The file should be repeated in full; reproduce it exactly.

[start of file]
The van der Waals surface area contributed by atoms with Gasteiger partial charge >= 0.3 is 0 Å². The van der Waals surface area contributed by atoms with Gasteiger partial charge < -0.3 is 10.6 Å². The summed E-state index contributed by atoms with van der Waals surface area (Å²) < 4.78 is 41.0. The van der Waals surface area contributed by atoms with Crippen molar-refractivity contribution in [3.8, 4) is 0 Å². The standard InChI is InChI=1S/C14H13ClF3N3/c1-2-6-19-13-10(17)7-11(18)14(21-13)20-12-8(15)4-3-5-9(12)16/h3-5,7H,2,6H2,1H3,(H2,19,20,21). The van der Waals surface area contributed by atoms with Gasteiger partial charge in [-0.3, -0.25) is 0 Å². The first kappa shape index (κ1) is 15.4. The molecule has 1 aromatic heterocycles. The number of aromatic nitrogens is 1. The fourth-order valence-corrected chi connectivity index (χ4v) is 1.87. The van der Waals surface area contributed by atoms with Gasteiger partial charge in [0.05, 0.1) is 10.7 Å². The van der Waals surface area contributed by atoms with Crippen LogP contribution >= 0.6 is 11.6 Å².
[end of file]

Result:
The van der Waals surface area contributed by atoms with Gasteiger partial charge >= 0.3 is 0 Å². The van der Waals surface area contributed by atoms with Gasteiger partial charge < -0.3 is 10.6 Å². The summed E-state index contributed by atoms with van der Waals surface area (Å²) < 4.78 is 41.0. The van der Waals surface area contributed by atoms with Crippen molar-refractivity contribution in [3.8, 4) is 0 Å². The standard InChI is InChI=1S/C14H13ClF3N3/c1-2-6-19-13-10(17)7-11(18)14(21-13)20-12-8(15)4-3-5-9(12)16/h3-5,7H,2,6H2,1H3,(H2,19,20,21). The van der Waals surface area contributed by atoms with Gasteiger partial charge in [-0.3, -0.25) is 0 Å². The first kappa shape index (κ1) is 15.4. The molecule has 1 aromatic heterocycles. The number of aromatic nitrogens is 1. The fourth-order valence-corrected chi connectivity index (χ4v) is 1.87. The van der Waals surface area contributed by atoms with Gasteiger partial charge in [0.05, 0.1) is 10.7 Å². The van der Waals surface area contributed by atoms with Crippen LogP contribution >= 0.6 is 11.6 Å².